The Good: Moments of character, Great artwork, Decent villain.
The Bad: Exceedingly technical and filled with jargon, Character development ends in favor of plot progression, Requires a LOT of outside knowledge.
The Basics: Returning Barry Allen to life and existence in the DC Universe, The Flash: Rebirth is hardly one of Geoff Johns’ most inspired stories.
As my Flash Year continues, I am actually quite pleased with most of the new books I have been getting in. The Flash has an interesting legacy, I am learning, and with my latest reading selection, I have come to realize that I am actually a fan of Wally West. There are several speedsters in the DC Universe and Wally West has held the mantle since the mid-1980s when Barry Allen’s Flash appeared to be killed while trying to save the final universes in Crisis On Infinite Earths (reviewed here!). I was not a huge fan of that crossover, but I respected the fact that DC would kill off one of its flagship characters. Of course, in comic books, few characters truly stay dead. The demise of Barry Allen was undone in The Flash: Rebirth.
The Flash: Rebirth follows up on the physical return of Barry Allen at the climax of Final Crisis (reviewed here!). Penned by Geoff Johns, I sat down expecting a story that was intriguing, intense and made sense out of Barry Allen’s return. Unfortunately, this is one of John’s less compelling works and while DC’s instinct to use John might well have been based on his success with Green Lantern: Rebirth (reviewed here!), that might well have been the book’s undoing. The Flash: Rebirth has some troubling structural and character similarities to Green Lantern: Rebirth that robbed me, as a somewhat seasoned DC Universe reader, of some of the joy or intrigue of the story.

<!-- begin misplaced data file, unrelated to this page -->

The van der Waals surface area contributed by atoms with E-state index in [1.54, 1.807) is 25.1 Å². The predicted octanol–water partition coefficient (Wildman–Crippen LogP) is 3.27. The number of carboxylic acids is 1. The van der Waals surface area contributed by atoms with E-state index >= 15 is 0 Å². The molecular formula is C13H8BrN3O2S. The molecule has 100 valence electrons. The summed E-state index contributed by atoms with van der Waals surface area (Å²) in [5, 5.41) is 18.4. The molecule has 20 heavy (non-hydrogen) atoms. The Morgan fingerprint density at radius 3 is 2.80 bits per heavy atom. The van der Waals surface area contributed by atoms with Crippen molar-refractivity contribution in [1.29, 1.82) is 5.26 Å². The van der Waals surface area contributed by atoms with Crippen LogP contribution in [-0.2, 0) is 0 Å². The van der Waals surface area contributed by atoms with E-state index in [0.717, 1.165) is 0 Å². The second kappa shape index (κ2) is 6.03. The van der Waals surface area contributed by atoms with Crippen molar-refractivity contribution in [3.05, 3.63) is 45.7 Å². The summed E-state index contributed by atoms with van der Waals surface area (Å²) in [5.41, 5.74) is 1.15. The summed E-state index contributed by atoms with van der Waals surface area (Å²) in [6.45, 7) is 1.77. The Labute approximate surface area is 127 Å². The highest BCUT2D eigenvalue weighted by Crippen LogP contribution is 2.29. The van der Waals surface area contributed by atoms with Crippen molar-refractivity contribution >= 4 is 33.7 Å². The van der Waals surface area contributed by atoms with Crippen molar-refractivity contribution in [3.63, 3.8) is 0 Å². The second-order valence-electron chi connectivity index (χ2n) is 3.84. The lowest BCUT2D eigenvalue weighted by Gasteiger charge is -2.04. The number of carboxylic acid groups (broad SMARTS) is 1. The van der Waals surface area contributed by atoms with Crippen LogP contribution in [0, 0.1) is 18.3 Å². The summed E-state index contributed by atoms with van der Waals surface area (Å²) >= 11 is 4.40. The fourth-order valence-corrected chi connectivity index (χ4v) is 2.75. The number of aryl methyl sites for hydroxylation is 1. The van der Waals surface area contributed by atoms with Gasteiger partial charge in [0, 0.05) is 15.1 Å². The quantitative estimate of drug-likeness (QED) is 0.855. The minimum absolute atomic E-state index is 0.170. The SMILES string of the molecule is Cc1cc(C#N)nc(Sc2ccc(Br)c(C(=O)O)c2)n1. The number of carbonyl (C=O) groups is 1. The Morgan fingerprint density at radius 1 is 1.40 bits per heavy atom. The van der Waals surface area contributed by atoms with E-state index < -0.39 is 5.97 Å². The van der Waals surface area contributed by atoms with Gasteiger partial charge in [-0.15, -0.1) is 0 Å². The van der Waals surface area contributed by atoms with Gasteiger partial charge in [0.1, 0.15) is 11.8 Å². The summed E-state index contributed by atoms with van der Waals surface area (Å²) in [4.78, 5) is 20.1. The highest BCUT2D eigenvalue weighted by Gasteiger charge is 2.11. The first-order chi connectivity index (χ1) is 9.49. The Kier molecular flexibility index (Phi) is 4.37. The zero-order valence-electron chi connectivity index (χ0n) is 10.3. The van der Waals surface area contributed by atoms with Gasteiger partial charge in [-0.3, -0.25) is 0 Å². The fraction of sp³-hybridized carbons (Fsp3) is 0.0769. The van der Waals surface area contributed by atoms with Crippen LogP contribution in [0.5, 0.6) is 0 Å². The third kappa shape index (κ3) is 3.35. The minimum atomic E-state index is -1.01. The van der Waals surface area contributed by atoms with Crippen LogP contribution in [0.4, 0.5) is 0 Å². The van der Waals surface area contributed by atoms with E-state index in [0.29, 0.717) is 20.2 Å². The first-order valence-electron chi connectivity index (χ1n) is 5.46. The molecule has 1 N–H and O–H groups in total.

Barry Allen has returned from the Speed Force and is unsure why, so he begins to slowly get his life back in order. But when the forensic police officers in Keystone City are murdered, Allen is asked to help investigate. He is not given much of an opportunity because a villain that uses the Speed Force resurfaces and when he comes into contact with Allen, he is abruptly killed. When the body of the Black Flash is found, Allen becomes concerned, especially because the death of Savitar comes with an odd side effect; the other speedsters on Earth are all temporarily immobilized.
Much to his horror, the death of another speedster reveals Barry Allen to be a new incarnation of the Black Flash. Fleeing from the potential of hurting those he loves more, Barry Allen runs himself into the Speed Force again. There, he confronts his ultimate villain and in the process fights to reclaim his life on Earth!
The Flash: Rebirth lost me in the middle and almost lost me for good. The two fundamental problems with the book is that it is too familiar and far too technical. The problem of familiarity comes when Barry Allen transforms into the Black Flash. This reads as strikingly similar to Hal Jordan being transformed into Parallax and the question of the character’s identity and powers gets problematically murky. At that point, I felt like I was simply reading a retread of Green Lantern: Rebirth.